I recall also our cricket club twisting things around a bit, where the man of the match got a tub of mussels without the mussels – so basically vinegar – mixed with a couple of shots of whatever the barman fancied…

            Wasn’t really a great incentive to play well….

    • September 18th 2017 @ 7:11am
      moaman said | September 18th 2017 @ 7:11am | ! Report

      I actually really enjoyed the press conference Hames put on; I thought at the time it was it was a good reminder that journos (and us couch potatoes) aren’t actually out there with our sleeves rolled up and that perhaps we forget that sometimes!
      That Hames apparently failed to deliver was of course quite fitting as well.Players need a jab every now and then and a reality check.Hopefully it galvanises him to go off and work on his scrummaging!

      The ‘wow’ factor you write about was there for all to see in that audacious back pass that Barrett flicked to (a possibly unsuspecting) Milner-Skudder.It took a player of that level of agility to gather that pass….and make it look all too easy.But it wasn’t.
      Apparently the crowd ‘gasped’.I’m not surprised because I think I did too.And you just knew from that moment on there was only ever going to be one result.

      • September 18th 2017 @ 7:17am
        Fionn said | September 18th 2017 @ 7:17am | ! Report

        That was a stunning try.

        And yet I’ve still seen a few people question Milner-Skudder’s benefit to the team. Go figure…

        • September 18th 2017 @ 7:43am
          moaman said | September 18th 2017 @ 7:43am | ! Report

          Interesting point regarding NMS.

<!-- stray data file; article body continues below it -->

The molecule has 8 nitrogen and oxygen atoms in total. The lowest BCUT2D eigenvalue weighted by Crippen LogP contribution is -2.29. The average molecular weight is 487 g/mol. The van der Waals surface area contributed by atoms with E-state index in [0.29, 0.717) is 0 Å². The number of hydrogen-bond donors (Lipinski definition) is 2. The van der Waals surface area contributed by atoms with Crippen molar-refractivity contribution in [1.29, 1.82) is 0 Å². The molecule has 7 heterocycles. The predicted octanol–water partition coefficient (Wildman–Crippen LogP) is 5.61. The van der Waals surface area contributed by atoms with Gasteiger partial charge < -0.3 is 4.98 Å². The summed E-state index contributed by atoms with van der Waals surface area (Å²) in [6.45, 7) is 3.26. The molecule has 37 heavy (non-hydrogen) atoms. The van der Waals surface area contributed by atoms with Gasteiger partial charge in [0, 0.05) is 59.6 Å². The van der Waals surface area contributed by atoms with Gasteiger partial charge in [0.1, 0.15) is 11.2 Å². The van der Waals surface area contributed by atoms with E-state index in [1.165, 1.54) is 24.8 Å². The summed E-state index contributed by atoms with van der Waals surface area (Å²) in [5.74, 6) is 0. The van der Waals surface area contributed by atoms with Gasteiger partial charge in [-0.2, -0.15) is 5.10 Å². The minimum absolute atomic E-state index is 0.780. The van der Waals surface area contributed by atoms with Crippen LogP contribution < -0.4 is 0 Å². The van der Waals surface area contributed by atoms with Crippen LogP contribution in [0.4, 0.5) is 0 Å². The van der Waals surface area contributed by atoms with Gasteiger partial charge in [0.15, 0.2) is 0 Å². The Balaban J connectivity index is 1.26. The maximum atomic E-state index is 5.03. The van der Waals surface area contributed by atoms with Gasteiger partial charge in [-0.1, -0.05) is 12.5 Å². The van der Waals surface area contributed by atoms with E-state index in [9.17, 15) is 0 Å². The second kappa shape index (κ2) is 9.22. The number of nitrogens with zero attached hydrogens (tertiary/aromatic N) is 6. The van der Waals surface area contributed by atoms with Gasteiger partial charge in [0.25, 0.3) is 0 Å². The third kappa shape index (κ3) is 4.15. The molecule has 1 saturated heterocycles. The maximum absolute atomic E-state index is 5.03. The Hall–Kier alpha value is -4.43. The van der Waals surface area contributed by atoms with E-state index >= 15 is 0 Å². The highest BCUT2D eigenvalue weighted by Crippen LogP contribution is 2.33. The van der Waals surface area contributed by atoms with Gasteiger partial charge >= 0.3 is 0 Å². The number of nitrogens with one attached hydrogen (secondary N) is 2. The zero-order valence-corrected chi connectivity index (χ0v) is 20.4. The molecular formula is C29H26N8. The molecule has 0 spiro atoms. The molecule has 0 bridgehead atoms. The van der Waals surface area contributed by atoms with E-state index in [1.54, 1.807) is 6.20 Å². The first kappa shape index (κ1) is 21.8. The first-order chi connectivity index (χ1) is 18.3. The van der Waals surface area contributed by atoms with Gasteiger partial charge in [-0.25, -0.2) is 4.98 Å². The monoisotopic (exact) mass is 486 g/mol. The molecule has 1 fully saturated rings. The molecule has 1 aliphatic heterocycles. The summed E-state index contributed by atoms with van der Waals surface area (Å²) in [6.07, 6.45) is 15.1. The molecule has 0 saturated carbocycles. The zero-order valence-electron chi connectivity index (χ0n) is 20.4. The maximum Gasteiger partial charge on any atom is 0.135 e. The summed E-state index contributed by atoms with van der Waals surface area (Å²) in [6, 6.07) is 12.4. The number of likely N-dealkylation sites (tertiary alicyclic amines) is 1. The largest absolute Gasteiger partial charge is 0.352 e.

I think there should be a question mark over whether or not he makes the starting XV.His pace appears to be down since his achilles injury—and Hansen’s refusal to consider him as a 15 limits his utility value to the team as well.
          Don’t get me wrong–I think he is a very good winger but NZ has a cupboard full of good wings….it’s not unhealthy to question a player’s involvement in the general scheme of things.

          Yeah I laughed too—so refreshing when players actually speak honestly.On that note i was impressed with Retallick and Whitelock post-game…and especially pleased they credited Luke Romano with the plan to overcome the Bok lineout.
          Quite a facinating article came out this morning about the AB Think Tank and a real insight as to how it operates…..

          • September 18th 2017 @ 7:57am
            Fionn said | September 18th 2017 @ 7:57am | ! Report

            I don’t know, he is solid in a way that the Bus and Naholo, for all their pace and power, have never seemed to me. And he has X factor in a way that other wingers don’t seem to.

            It’d be interesting to see if his speed has declined, I haven’t seen him enough to tell.

            • September 18th 2017 @ 9:28am
              jameswm said | September 18th 2017 @ 9:28am | ! Report